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Re UF [2013] EWHC 4289 (COP)

Judgment in Court of Protection proceedings concerning an 84 year old woman detained under an authorisation by the court so that she was no longer eligible for non-means tested legal aid.

UF was an 84 year old woman suffering from vascular dementia who had lived in her own home for some years. Following detention for assessment under the Mental Health Act, she was placed in a residential care home and made subject to a standard authorisation. She challenged her detention in an application under s. 21A Mental Capacity Act 2005.

At an initial hearing, UF's daughter AF was appointed to act as her litigation friend. The district judge then directed, following the guidance given in Re HA [2012] EWHC 1068 (COP), that UF should reside in the care home pending the outcome of her application, and that any resulting deprivation of liberty would be authorised by the court pursuant to s. 16 (2) (a) MCA 2005.

UF made an application to the Court pointing out that, since the judgment in Re HA, regulation 5(1)(g)(ii)(aa) of the Civil Legal Aid (Financial Resources and Payments for Services) Regulations 2013 had been implemented, with the effect that non-means tested legal aid was only available for a s. 21A application when a standard authorisation was in force. Therefore, if UF's detention was instead authorised by the court under s. 16 (2) MCA, she would only be eligible for legal aid if she qualified on a means basis.

UF had assets worth over £100,000 but had executed a lasting power of attorney in favour of a legal executive who indicated that he would not fund litigation. Consequently, when the standard authorisation expired in September 2013, UF was left in the care home unable to fund litigation privately and effectively disqualified from legal aid.

Mr Justice Charles accepted the joint submissions of the Legal Aid Agency and the Ministry of Justice that this regulation was not designed as a response to Re HA, but did not find their reasons for its implementation to be convincing. He acknowledged the arguments identified by the applicant as to the lawfulness of the regulation under Article 5 ECHR, but favoured a pragmatic approach.

Although the Court could not grant a fresh standard authorisation, or revive one which had expired (as in the present case), Charles J found that s.21A gave the court the power to order that a standard authorisation should continue for a period sufficient for the remainder of the proceedings. The LAA confirmed that if the local authority gave a new standard authorisation, and this was extended by the court, this would not be regarded as a contrivance for the purposes of public funding.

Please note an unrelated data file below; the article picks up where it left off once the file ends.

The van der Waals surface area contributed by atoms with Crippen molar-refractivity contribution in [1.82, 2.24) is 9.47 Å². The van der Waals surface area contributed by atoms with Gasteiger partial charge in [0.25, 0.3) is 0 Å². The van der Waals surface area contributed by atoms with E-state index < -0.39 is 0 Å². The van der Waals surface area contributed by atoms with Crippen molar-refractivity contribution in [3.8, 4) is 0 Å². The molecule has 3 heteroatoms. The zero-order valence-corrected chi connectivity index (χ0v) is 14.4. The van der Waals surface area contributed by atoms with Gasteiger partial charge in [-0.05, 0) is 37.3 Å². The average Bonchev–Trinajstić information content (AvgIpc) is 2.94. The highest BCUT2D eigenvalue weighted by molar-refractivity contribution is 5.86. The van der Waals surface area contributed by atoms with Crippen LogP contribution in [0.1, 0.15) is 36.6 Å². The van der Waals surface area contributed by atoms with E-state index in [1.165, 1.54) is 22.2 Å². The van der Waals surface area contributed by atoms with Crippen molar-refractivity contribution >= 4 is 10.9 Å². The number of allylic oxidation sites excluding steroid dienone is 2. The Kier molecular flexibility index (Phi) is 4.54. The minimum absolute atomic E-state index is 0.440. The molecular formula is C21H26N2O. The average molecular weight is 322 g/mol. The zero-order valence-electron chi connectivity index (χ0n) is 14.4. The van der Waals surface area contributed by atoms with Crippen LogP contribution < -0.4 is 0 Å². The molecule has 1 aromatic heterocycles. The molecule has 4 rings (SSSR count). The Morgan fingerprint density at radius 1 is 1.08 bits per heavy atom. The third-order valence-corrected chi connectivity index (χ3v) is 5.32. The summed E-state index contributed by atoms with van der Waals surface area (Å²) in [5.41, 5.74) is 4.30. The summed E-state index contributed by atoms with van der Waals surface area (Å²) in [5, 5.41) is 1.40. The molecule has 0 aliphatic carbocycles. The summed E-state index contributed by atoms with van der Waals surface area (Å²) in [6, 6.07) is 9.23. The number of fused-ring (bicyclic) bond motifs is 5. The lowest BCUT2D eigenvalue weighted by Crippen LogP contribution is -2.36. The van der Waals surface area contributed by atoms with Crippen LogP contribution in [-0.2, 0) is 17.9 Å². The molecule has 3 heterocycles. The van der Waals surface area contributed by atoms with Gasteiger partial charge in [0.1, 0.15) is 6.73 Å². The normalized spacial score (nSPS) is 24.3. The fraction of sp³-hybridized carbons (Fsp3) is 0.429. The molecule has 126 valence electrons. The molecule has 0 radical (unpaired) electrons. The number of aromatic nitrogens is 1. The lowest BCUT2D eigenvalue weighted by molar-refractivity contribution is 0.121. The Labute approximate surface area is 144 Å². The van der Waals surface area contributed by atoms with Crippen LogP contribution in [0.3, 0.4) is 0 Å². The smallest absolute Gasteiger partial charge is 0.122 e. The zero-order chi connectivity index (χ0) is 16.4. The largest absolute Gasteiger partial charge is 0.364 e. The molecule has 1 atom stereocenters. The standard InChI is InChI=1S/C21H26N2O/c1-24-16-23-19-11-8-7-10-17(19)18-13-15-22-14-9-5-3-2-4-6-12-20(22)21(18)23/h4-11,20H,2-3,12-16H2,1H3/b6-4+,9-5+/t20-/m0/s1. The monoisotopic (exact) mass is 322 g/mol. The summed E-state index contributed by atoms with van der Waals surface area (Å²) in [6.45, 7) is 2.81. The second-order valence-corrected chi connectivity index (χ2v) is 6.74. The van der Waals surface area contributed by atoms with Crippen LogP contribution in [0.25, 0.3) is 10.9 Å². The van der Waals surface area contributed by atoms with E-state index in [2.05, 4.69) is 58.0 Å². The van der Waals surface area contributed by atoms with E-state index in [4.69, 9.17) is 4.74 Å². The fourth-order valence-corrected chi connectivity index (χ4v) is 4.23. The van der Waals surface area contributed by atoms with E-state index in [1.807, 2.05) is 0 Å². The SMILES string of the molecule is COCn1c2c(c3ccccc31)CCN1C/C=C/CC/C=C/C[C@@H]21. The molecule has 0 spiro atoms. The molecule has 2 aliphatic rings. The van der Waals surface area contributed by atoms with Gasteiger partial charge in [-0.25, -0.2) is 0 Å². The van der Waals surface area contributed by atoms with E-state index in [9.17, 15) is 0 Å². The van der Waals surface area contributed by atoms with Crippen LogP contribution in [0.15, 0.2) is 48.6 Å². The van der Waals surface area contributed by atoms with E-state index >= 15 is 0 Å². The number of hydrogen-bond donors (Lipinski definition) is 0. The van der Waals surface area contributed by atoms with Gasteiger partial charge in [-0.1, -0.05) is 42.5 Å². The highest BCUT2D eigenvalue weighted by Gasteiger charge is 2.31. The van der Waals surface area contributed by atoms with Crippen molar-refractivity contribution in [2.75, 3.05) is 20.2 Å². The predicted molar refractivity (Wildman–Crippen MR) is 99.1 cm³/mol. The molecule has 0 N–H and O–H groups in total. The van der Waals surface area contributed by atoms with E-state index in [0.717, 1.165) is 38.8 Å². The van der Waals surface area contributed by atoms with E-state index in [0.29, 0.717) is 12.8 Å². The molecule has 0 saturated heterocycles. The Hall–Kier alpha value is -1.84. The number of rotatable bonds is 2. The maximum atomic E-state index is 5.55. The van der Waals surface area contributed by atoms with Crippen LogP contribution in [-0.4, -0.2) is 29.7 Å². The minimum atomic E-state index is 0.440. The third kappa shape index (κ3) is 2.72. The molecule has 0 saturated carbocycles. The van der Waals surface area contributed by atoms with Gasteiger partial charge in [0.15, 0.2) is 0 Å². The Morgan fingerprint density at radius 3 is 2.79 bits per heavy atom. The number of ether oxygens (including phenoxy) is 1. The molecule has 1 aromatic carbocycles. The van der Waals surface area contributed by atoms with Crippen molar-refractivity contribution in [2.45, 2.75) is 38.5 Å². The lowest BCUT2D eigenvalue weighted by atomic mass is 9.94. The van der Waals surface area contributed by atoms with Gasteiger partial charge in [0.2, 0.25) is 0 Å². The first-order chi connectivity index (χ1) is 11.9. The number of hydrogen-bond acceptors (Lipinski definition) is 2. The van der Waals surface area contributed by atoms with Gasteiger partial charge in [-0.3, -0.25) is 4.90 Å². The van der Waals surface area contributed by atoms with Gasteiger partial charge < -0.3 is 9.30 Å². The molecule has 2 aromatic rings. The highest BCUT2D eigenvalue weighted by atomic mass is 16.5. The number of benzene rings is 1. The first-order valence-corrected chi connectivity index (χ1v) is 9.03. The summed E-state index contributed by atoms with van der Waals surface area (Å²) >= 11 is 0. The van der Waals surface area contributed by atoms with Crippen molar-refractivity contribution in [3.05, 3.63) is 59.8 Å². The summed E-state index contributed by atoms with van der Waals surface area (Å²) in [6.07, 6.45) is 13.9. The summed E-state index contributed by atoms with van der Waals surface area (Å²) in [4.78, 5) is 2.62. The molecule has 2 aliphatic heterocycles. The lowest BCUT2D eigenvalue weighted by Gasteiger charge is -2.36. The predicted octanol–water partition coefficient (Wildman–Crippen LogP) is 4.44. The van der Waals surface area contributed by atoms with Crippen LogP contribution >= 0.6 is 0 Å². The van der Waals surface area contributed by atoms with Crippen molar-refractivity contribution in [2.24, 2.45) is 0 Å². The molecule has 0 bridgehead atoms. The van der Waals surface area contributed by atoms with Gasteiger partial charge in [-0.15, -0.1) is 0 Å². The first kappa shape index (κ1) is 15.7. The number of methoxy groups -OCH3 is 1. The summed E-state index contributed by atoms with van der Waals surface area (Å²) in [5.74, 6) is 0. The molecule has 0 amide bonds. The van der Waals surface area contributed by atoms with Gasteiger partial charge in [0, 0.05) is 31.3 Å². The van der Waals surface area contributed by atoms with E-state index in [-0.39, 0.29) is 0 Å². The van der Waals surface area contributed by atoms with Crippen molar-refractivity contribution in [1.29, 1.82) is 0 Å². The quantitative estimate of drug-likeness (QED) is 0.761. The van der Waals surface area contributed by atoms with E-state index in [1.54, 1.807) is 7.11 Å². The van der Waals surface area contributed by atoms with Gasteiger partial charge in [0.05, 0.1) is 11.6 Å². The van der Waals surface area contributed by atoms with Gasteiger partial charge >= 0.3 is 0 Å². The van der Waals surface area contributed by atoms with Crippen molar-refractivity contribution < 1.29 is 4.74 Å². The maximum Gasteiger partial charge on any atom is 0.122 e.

The local authority was therefore invited to give a standard authorisation for a short defined period, and this would be extended. In future, it would be open to the courts in the vast majority of s.21A applications to abandon the approach set out in Re HA but achieve effectively the same result by extending the relevant authorisation (or otherwise ensuring that a standard authorisation is in existence). This would not affect a party's eligibility for non-means tested legal aid.

Consideration was also given to the problems faced by family members when deciding who should act as a litigation friend for a detained relative. While the requirements of the Official Solicitor could pose difficulties where a review of detention needed to be undertaken quickly, it was stressed that a litigation friend must take a balanced and even-handed approach to the relevant issues. In AF's case this presented an impossible task, and the Official Solicitor was invited to act in her place.

Summary by Miranda Mourby, pupil barrister, Coram Chambers



No. COP12371457
[2013] EWHC 4289 (COP)

Royal Courts of Justice
Thursday, 21st November 2013




Transcribed by BEVERLEY F. NUNNERY & CO
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(As approved by the Judge)

1. The background to these proceedings is one that is not an uncommon for the Court of Protection.  The subject of the proceedings - and I should say, because one of the members of the family is present, that I shall be referring to people in an anonymised way because as and when this transcript is corrected it will be a public document - is a lady ("UF") who is now 84.  She has been diagnosed as suffering from vascular dementia of a moderate level.  She, as I understand it, lived at home alone for some years until after her release from a detention under s.2 of the Mental Health Act, she was placed in a residential care home.  My understanding is that, in the period leading up to that section, there was a care package in place for her at her home.  The evidence also indicates that she has suffered from pain which has been treated, as I understand it, with a dosage of morphine, which has been reduced over time, certainly, through 2013.  The evidence indicates as one would expect that her treatment with painkillers may have had an impact on her thinking and behaviour.